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Evaluation of Inoculation Techniques and Rating Dates for Fusarium Ear Rot of Opaque-2 Maize. T. J. Gulya, Jr., Former graduate research assistant, Department of Botany and Plant Pathology, Iowa State University, Ames 50011, Present address of senior author: Department of Plant Pathology, USDA-SEA-AR, North Dakota State University, Fargo 58105; C. A. Martinson(2), and P. J. Loesch, Jr.(3). (2)Associate professor, Department of Botany and Plant Pathology, Iowa State University, Ames 50011; (3)Research geneticist (deceased), U.S. Department of Agriculture, Science and Education Administration, and professor, Department of Agronomy, Iowa State University, Ames 50011. Phytopathology 70:1116-1118. Accepted for publication 19 May 1980. This article is in the public domain and not copyrightable. It may be freely reprinted with customary crediting of the source. The American Phytopathological Society, 1980. DOI: 10.1094/Phyto-70-1116.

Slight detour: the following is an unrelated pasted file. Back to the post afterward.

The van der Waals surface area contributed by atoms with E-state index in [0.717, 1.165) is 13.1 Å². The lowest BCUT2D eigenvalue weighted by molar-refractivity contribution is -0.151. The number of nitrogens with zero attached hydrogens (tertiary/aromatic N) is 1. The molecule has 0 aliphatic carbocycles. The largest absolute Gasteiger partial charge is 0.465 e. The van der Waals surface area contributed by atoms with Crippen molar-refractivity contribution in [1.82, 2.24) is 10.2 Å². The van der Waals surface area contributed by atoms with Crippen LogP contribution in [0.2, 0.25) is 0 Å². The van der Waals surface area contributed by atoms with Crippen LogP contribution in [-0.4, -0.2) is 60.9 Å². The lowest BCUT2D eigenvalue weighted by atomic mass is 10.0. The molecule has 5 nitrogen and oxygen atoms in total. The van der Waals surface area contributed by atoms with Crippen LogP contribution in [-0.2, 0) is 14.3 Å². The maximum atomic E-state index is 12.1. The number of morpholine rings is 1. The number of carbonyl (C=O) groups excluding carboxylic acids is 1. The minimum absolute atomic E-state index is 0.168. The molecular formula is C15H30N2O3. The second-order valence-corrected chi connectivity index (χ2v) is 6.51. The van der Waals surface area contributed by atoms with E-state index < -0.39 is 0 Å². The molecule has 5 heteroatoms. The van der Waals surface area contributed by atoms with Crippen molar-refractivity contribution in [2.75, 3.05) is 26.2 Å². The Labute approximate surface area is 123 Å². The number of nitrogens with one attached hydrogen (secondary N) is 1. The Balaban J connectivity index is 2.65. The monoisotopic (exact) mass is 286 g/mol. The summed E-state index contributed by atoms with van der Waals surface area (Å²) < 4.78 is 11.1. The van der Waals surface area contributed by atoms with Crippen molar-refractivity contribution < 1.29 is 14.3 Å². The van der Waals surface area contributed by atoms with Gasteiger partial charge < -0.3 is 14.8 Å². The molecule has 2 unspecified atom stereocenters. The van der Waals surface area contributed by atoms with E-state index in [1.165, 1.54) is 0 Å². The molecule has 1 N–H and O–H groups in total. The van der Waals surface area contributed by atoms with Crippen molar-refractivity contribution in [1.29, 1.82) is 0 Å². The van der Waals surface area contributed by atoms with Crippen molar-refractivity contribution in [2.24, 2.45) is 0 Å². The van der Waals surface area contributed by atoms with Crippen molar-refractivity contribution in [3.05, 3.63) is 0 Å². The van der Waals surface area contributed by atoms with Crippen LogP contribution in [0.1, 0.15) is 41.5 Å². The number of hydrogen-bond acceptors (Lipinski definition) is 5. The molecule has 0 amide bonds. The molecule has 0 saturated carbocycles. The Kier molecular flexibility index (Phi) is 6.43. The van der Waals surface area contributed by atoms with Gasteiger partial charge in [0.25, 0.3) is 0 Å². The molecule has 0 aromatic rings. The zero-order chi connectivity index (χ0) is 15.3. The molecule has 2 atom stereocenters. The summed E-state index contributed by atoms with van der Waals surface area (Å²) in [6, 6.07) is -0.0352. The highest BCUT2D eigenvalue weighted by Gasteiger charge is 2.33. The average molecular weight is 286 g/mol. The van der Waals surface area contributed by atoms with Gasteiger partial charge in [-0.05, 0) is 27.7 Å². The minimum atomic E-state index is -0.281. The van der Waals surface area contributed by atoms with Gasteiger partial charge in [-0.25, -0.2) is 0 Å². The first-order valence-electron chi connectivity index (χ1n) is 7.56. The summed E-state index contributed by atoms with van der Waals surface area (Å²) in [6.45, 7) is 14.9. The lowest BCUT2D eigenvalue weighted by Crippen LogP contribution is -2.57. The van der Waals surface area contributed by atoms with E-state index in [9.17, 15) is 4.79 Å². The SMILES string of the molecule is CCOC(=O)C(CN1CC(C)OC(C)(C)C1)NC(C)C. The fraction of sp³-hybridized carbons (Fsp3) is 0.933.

Two commonly used inoculation techniques were compared for efficacy in screening resistance to maize ear rot incited by Fusarium moniliforme. Fusarium ear rot severity was greater and resistant genotypes were more easily distinguished when opaque-2 maize inbreds were inoculated by the ear-puncture method compared with the silk-spray inoculation technique. Ear rot severity, rated on a linear 1100 scale followed by logarithmic transformation, was more efficient and statistically valid than subjective evaluation of ear rot on nonlinear scales. Ear rot development, as measured on ears incubated in moisture chambers for 3 days after collection, reached a maximum 6 wk after inoculation. Thus, evaluation of ear rot resistance may be done before normal harvest of seed in breeding lines.

Additional keywords: Fusarium moniliforme, Gibberella fujikuroi.